As COVID quickly spread across the world, every one of us got an instant education into the world of viruses and combating them. As the first vaccines are being rolled out, there’s a more significant battle looming over the horizon. In the documentary Beating Superbugs: Can We Win? director Bill Mudge shifts our focus to the micro-universe of bacteria and antibiotics. The “Superbugs” in question are the most harmful bacteria walking the earth, including MRSA (staph), Gohnorria, and tuberculosis, just to name a few.
The film’s premise is simple. The world has become complacent and over-reliant on antibiotics. When Alexander Fleming developed penicillin in 1928, humanity won a significant victory in the war against harmful bacteria. Over the next hundred years, we developed a false sense of security in this fight, and we’re falling asleep at the wheel.
So what’s the problem? As bacteria mutate, they slowly become resistant to these antibiotics, and as their use increases, the faster the bacteria becomes resistant. Add to this that it takes 15 years to discover, research, develop, and approve a new antibiotic and a bacteria only two years to show signs of resistance. Mudge asserts that we are needlessly dispensing antibiotics at an alarming and unnecessary rate. The health care industry in the U.S. relies heavily on antibiotics dispensing them like candy. Rather than thoroughly cleaning its hospital beds, antibiotics are there to catch anything they missed.
As people, our mentality is that we beg our doctors to prescribe antibiotics for the littlest thing if we’re ill. Because of its lack of overt side effects, they acquiesce. If we can’t get a prescription, we’ll just buy it off the street. Strangely the problem also exists in our food. The livestock industry discovered that antibiotics increase the growth rate in beef and poultry livestock. Antibiotics make cows and chickens grow bigger and faster (see Super Size Me 2). Though the United States has moved away from this, livestock-dependent countries continue the practice to compete.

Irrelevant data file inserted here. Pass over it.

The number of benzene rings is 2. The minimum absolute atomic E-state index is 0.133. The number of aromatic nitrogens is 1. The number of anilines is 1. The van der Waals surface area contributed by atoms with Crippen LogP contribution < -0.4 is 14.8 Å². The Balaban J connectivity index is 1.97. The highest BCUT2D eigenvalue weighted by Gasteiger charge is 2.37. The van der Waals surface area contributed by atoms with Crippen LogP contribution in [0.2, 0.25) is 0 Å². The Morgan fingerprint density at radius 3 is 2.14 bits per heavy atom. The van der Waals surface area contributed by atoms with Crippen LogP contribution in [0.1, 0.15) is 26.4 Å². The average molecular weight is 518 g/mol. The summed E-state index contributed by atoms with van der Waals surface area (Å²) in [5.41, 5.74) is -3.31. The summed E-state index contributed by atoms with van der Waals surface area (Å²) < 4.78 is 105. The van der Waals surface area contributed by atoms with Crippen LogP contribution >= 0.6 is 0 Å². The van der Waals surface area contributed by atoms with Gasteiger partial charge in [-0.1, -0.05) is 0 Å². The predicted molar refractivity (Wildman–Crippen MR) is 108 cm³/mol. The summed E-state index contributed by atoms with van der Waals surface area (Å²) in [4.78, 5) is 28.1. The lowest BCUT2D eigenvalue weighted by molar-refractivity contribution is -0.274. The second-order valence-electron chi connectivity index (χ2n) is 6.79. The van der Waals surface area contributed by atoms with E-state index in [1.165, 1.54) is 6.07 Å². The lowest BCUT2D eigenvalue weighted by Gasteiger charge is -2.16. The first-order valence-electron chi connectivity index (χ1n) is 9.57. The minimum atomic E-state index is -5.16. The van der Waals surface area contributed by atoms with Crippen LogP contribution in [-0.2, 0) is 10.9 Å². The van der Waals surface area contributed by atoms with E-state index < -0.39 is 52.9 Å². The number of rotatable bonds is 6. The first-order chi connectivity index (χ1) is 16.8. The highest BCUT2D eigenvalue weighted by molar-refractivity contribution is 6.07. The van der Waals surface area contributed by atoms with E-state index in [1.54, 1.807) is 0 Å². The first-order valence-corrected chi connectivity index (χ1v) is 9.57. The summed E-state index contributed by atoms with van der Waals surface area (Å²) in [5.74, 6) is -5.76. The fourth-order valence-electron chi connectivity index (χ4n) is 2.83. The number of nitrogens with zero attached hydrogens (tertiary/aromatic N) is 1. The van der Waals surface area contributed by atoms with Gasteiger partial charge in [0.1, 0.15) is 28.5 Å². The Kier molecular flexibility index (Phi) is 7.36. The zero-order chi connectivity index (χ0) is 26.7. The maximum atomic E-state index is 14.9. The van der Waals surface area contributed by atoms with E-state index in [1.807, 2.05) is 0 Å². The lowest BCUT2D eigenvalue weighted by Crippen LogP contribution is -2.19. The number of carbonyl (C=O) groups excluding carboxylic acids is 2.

“The world has become complacent and over-reliant on antibiotics.”
Beating Superbugs: Can We Win? carries with it a very stern warning about our post-COVID future. But unlike most doom-and-gloom documentaries, there is hope. In fact, there is a reasonable plan to save all of humanity (maybe that’s a little too hyperbolic).
I’d describe Mudge’s documentary as low frills. It is incredibly academic and low-budget in presentation, especially compared to movies you have seen on HBO or Showtime. It reminds me of the educational films from high school and college relying on a pleasant-sounding narrator, stock video footage for variety, and low-budget graphics and animation.
Quality aside, Beating Superbugs: Can We Win? is informative and goes pretty deep into the subject, and well organized and intriguing in its presentation. There’s a vast army of industry experts from the medical research field. The throughline is average guy Tom Patterson, who contracted the Iraqibacter infection in Egypt — an infection that many of our troops contracted during the Iraq war. We follow his progress to a university hospital in San Diego, and from here, our world is opened to the bigger problem of Multi-Drug-Resistant tuberculosis and Gohnorria.
Mudge makes you think that if COVID was terrible, just wait. It’s only a matter of time when the Superbug takes over, and we discover we’re ill-prepared to take it on. The upside is we can do something about it. Knowledge is critical, making Beating Superbugs: Can We Win? a vital watch.
"…informative and goes pretty deep into the subject, and well organized and intriguing..."